“I knew about propaganda filmmaking, but not to this extent,” Arterton said. “‘[The films] were so moving and gorgeous, and there was this real need for those kind of films at the time. People just needed to see stuff that made them think it was them on the screen.”
Nighy added, “They had no money and no resources and yet they turned out dozens and dozens and dozens of films. I love the fact that they made so many films so quickly, because they had to. You never knew who was going to be still alive the next morning or which bit of the city you could shoot because it might not still be standing.”
Arterton said it was easy to slip into the character of Catrin (“I think she’s unaware of her potential until she’s forced into confronting it, and I think that’s what happened to a lot of women during the war”), but she had a much harder time grasping the film’s tone, one that moves between genre and emotion not just from scene to scene, but moment to moment.
“That was something that sort of overwhelmed me when I read the script,” she said. “I thought, ‘There’s so much going on, I can’t place the tone, I can’t say what it is. Is it a historical, gritty drama? Or is it a comedy?'”
Her perceptions were accurate. Scherfig takes full advantage of the wacky moments that informed the actual production of MOI films, mainly thanks to an amusing subplot involving the stunt casting of an American war hero (Jake Lacy) who is terrifically unskilled in the art of acting.
Still, the filmmaker also doesn’t shy from the reality that the filmmaking efforts were designed to serve a horrific war. When Catrin is not hard at work on her films, she’s enduring the nightly Blitz, both as a terrified Londoner and a key member of a volunteer rescue team. And people die in “Their Finest,” good characters we love, because that’s just how things were.
Arteron said her concerns were soothed by “actually having an expert tone-maker like Lone, [who] managed to kind of keep it simmering.”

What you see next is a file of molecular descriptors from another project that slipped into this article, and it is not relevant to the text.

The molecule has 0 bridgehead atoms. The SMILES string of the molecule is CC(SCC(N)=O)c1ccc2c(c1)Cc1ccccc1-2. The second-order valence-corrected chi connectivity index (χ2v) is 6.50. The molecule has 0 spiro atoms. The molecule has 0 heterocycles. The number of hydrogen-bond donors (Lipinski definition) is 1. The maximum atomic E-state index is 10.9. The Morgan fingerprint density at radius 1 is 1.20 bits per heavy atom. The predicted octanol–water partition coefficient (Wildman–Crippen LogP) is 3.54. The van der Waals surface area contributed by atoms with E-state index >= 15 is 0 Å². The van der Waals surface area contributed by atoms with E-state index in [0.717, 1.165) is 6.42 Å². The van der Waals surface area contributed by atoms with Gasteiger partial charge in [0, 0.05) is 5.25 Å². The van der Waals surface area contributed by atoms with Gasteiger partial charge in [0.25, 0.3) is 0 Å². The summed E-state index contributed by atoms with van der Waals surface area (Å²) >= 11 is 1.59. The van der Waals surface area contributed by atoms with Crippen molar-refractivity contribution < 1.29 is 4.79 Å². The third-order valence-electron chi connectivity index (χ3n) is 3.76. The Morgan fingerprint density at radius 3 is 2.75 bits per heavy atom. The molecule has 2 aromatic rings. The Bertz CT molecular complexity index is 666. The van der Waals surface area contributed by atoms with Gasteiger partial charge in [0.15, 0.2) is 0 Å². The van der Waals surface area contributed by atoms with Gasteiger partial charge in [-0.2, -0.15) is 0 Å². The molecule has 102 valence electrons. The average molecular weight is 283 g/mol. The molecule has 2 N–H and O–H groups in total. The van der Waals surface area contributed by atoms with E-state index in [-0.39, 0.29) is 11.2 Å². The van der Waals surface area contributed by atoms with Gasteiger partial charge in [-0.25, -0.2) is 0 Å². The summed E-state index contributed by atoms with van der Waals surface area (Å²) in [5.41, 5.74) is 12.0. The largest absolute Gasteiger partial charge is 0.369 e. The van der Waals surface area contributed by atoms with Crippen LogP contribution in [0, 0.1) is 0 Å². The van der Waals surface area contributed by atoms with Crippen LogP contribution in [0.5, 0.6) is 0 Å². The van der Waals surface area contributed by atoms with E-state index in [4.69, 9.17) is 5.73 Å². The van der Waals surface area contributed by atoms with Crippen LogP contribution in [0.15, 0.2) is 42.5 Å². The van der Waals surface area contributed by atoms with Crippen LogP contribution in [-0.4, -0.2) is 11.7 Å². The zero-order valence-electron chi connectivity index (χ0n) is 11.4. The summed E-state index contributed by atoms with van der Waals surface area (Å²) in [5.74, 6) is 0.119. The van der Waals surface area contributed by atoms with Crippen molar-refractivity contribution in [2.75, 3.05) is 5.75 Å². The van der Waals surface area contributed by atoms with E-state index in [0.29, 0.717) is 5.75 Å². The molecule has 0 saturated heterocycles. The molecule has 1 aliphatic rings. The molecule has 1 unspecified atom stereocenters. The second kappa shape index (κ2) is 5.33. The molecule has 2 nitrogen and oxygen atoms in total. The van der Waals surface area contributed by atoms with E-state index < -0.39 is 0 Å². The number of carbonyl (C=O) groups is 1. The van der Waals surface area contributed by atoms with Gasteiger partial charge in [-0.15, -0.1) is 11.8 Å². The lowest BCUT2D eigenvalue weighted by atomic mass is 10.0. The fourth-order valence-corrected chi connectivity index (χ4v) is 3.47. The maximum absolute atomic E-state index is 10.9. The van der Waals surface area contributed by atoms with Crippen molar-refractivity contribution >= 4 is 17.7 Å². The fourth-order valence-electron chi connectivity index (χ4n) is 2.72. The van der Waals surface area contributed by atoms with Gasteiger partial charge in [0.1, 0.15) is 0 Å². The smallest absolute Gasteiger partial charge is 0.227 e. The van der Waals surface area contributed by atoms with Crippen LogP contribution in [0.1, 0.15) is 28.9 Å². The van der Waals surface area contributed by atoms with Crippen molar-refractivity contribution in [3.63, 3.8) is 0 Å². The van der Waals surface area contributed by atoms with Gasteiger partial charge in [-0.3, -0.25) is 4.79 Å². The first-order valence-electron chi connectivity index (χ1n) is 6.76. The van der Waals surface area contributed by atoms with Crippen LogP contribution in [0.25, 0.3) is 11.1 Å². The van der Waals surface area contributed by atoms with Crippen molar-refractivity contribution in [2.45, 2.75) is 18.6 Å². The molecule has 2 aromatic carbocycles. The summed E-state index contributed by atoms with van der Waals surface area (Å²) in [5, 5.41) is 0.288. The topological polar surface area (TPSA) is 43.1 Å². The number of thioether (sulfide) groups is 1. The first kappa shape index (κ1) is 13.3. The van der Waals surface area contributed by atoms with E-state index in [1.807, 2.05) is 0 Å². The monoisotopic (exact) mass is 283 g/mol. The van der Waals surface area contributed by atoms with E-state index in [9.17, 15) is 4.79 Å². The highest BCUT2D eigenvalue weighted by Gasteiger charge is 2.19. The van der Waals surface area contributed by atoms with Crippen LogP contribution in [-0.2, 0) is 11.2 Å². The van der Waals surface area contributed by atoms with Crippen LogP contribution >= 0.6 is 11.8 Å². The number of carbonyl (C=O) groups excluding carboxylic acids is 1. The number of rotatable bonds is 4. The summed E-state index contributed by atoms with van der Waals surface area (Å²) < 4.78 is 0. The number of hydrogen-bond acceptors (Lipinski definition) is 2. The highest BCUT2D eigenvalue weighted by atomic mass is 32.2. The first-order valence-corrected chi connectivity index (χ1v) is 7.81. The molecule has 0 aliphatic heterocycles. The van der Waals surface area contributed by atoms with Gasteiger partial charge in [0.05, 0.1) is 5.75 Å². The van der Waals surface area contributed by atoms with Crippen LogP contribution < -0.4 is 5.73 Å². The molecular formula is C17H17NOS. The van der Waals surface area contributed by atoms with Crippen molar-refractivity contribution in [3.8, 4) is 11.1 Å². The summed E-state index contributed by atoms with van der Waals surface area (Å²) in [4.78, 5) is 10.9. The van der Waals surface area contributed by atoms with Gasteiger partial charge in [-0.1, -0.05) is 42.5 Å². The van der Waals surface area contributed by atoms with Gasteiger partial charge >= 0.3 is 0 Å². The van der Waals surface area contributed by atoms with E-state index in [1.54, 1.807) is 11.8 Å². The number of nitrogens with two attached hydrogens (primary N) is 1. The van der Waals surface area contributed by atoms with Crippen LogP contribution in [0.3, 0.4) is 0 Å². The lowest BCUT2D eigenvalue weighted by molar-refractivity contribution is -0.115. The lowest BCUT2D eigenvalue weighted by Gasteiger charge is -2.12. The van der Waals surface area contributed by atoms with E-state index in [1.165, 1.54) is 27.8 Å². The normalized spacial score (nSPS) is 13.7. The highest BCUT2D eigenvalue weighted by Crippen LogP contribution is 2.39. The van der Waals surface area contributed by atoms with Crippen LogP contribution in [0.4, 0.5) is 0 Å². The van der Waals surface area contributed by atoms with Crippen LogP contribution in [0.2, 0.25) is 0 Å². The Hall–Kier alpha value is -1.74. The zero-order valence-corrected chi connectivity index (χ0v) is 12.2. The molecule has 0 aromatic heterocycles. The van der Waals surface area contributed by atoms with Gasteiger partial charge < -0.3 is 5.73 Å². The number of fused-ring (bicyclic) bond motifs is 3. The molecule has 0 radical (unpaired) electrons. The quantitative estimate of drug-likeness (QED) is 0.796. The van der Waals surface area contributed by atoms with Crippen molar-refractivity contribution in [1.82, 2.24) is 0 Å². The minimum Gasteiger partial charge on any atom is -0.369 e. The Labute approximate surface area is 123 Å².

“I think the important thing to nail is the tone, the combination of drama and humor,” Scherfig said. “A lot of it is in the script. A lot of it is in the casting. And some of it is having the courage to just do it.”
Women largely ran the show on “Their Finest” as well, including producers Finola Dwyer, Christine Langan, and Amanda Posey, as well as composer Rachel Portman, editor Lucia Zuccehetti, and production designer Alice Normington.
“It didn’t actually really strike me until I proofread the credit list, how many women are on the crew of this film,” Scherfig said. However, she laughed when asked if she thought it was important to the film’s producers that they get a woman in the director’s chair.
“I can honestly say, I don’t think at any point during the making of the film or leading up to it, that I ever thought, ‘Oh, she’s a woman,'” Nighy said. “I just thought Lone is Lone and we’re making a film.”
The actor added, “I’m a very accustomed to an idea of equality between men and women and the idea of women doing any job. And why wouldn’t they? There are more female film directors [now] and there will be more. I can’t see how that won’t happen.”
Check out an exclusive track from the film’s soundtrack, composed by Rachel Portman and currently available from Varese Sarabande, below.
“Their Finest” opens in limited release on Friday, April 7.